It is true that the first thread to access Value will execute the lambda. Lazy is unaware of async and tasks entirely. It will just run that delegate.

The delegate in this example will run on the calling thread until an await is hit. Then it will return a Task, that Task goes into the lazy and the lazy is entirely done at this point.

The rest of that task will run like any other task. It will respect the SynchronizationContext and TaskScheduler that were set when the await happened (this is part of await behavior). This can indeed lead to that code running in an unexpected context such as the UI thread.

Task.Run is a way to avoid that. It moves the code to the thread pool giving it a certain context. The overhead consists in queuing that work to the pool. The pool task will end at the fist await. So this is not async-over-sync. No blocking is introduced. The only change is on what thread CPU-based work happens (now deterministically on the thread pool).

It is fine to do this. It is an easy, maintainable, low-risk solution to a practical problem. There are different opinions about whether it is worth to do this or not. The overhead, in all likelyhood, will not matter. I personally am very sympathetic to this kind of code.

If you are sure that all callers of Value run in a suitable context then you don't need this. But if you make a mistake it's a serious bug. So you can argue that it is better to defensively insert Task.Run. Be pragmatic and do what works.

Also note, that Task.Run is async aware (so to speak). The task that it returns will essentially unwrap the inner task (unlike Task.Factory.StartNew). So it'S safe to nest tasks like it is done here.

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I totally don't understand why Terrell R. suggests to use Task.Run. It has no added value whatsoever. In both cases the lambda will get scheduled to the Thread pool. Since it contains IO operations, the worker thread from the thread pool will get released after the IO call; when the IO call completes, the next statement will continue on an arbitrary thread from the thread pool.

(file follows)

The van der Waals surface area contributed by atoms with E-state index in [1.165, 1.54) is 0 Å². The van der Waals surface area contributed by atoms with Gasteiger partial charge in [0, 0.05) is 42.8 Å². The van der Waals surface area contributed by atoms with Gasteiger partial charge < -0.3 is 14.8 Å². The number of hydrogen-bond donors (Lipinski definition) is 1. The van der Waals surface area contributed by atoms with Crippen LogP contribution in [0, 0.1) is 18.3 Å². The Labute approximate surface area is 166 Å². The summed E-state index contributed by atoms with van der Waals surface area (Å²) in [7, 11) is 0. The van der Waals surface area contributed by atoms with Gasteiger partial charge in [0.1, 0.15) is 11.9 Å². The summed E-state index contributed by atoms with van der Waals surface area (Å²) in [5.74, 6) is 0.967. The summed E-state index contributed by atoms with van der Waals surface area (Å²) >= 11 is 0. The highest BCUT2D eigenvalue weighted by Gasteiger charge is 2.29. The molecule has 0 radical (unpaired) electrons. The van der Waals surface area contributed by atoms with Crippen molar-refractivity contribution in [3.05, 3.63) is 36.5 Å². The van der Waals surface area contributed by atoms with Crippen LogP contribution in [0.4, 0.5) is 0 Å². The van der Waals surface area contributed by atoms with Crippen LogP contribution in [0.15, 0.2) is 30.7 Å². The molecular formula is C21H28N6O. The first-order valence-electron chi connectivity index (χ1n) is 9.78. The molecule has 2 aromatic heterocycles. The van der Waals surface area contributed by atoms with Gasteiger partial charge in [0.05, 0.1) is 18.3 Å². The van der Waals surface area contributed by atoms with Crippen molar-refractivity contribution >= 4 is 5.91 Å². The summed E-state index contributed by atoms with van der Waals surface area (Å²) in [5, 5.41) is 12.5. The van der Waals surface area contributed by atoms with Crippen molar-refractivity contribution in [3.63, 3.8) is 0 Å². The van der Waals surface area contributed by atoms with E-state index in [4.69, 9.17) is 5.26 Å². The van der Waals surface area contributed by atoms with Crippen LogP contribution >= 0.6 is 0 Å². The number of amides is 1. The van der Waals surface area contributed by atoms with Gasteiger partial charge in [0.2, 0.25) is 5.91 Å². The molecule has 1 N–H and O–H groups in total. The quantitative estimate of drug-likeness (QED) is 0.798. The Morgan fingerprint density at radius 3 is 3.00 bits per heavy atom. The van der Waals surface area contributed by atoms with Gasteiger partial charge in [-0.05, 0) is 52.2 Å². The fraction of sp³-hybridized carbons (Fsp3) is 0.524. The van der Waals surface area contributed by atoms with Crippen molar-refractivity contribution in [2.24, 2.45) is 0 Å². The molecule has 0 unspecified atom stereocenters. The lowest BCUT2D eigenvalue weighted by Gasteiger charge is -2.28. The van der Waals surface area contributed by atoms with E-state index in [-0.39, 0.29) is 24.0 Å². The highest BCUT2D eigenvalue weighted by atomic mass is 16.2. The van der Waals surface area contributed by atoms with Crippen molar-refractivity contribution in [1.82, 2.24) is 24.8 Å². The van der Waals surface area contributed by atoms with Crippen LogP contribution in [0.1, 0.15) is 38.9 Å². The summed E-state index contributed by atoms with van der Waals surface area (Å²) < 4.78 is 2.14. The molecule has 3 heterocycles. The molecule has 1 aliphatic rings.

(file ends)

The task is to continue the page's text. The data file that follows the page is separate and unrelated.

Seems that the author writes:

the expression will run within the context

Yes, the execution of the IO calls will start within the context of the caller, but will finish in an arbitrary context, unless you call .ConfigureAwait.

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The performance characteristics of async methods in C#, But to do that the compiler creates a state machine instance, pass it around to an async method builder, that calls task awaiter etc. Obviously, all  In this paper, we address the problem of reducing the total amount of overhead incurred by a program due to exces-sive task creation and termination. We introduce a transformation framework to optimize task-parallel programs with finish, forall and next statements.

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Applications, Tools and Techniques on the Road to Exascale Computing, In order to solve the overhead problem, specifically the task creation overhead, lazy task creation is well known as the most efficient technique. In this paper, the​  Overloads of the TaskFactory.StartNew method let you specify parameters to pass to the task creation options and a task scheduler. The following example uses the TaskFactory.StartNew method to start a task. It is functionally equivalent to the code in the previous example.

Comments
  • Not sure why author suggests to use Task.Run, but when using async/await we never steal CPU thread. When we call Task.Run then sure it can be run on a thread pool, but only the first part of a method before first async. Once it hits async it returns back to the thread pool. Also, once the await finishes it returns back to the original thread context, so from the point of view of FetchPerson it doesn't really matter on which thread the code executed.
  • Why would the lambda would "get scheduled to the Thread pool" if you don't call Task.Run? There is no additional thread involved here (without the use of Task.Run).
  • The lambda will start on the current thread, but up to the first await. After that it is up to the scheduler.
  • Yes. So the thread pool is not involved assuming the current thread has a SynchronizationContext.